The P&G brand is one of the best success stories. The company has been promoting itself as a "Proud sponsor of Moms." This tagline was used in the majority of their ads and marketing initiatives, and it effectively evoked feelings. Who doesn't admire a company that helps mothers, after all?
c) Brand message
This is where a brand's personality, brand voice, and essence are found. The messages and tones a brand uses to convey a message across all marketing channels make up its brand voice.
You may find a brand voice that works for you based on the things you sell, your target market, and the essence of your company. There are a number of companies whose voices are recognizable because they have succeeded in creating an emotional response.
d) Brand “personality”
The sentiments your brand arouses in people are its "personality." How is your brand viewed by consumers? Is your brand the witty, dependable, old buddy or the green, environmentally conscious woman? Of course, each customer will view your brand differently because it depends on their individual circumstances and feelings.
All of the aforementioned factors come together to form the brand personality. Discovering them all and figuring out how to communicate them with the customers is crucial. The value proposition, tone of voice, and messaging pillars are further significant components of the brand message.
e) Brand visual identity.
A brand's visual identity is essential, especially for FMCG brands. Even the slightest things, like the font used on a bottle of soda marketed under that name, contribute to the company's visual identity.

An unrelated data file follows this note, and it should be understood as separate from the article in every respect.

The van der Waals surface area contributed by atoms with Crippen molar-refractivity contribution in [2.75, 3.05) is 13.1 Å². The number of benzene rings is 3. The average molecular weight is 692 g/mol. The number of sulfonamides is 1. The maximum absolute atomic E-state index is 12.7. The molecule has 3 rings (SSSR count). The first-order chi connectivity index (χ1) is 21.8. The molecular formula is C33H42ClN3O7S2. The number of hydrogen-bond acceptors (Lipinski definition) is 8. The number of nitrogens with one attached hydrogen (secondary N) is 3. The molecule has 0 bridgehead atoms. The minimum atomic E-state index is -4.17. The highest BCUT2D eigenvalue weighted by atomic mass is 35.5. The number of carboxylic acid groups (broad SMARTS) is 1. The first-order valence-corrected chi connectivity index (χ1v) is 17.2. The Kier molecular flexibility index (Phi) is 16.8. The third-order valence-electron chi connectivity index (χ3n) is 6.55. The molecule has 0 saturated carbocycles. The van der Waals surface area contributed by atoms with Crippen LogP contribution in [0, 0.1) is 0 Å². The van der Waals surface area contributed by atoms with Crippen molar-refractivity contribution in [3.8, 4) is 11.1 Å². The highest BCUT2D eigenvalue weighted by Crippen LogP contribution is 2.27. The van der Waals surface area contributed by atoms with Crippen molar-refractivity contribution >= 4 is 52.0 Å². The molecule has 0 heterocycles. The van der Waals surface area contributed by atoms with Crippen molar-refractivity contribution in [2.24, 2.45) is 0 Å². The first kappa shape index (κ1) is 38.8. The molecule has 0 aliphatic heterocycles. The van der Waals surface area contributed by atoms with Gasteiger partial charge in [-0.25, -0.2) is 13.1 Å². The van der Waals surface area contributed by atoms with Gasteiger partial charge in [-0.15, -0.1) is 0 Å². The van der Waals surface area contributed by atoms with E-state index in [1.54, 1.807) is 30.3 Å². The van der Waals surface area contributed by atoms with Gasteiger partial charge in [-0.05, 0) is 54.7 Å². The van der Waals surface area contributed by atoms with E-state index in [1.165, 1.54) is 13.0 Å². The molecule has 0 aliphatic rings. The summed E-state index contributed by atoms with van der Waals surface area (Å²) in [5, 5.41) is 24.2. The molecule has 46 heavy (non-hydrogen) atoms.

f) Brand color selection
Due to the meaning associated with a select few elements and colors, most brands use them. Red, for instance, represents fervor or fury. However, this color manages to grab notice right away when it is applied to labels or packages. Consider how many companies have red in their logos or other graphic elements. Only a few FMGC brands used this color in their logo and packaging, including Coca-Cola, Red Bull, and Nescafe.
Yellow is another typical color in the retail sector. Yellow (and orange) are colors that can make you feel more hungry in addition to being a reflection of optimism and happiness. Because of this, several fast-food companies, including Mcdonald's and Subway, employ the color yellow.
Since sustainability and green retailing have become popular issues, several companies have begun to use the color green in their packaging. Brands that wish to promote their products as bio, eco-friendly, or healthy options utilize the color green. Customers seeking healthier or diet-friendly options will hunt for goods with green labels or packaging.
Let customers know your brand
Let your customers understand the "core" of your brand. You must discover a brand voice that embodies your beliefs and communicate a brand narrative that uses your visual identity. Your brand will be at the forefront of consumers' minds if you combine all of these factors.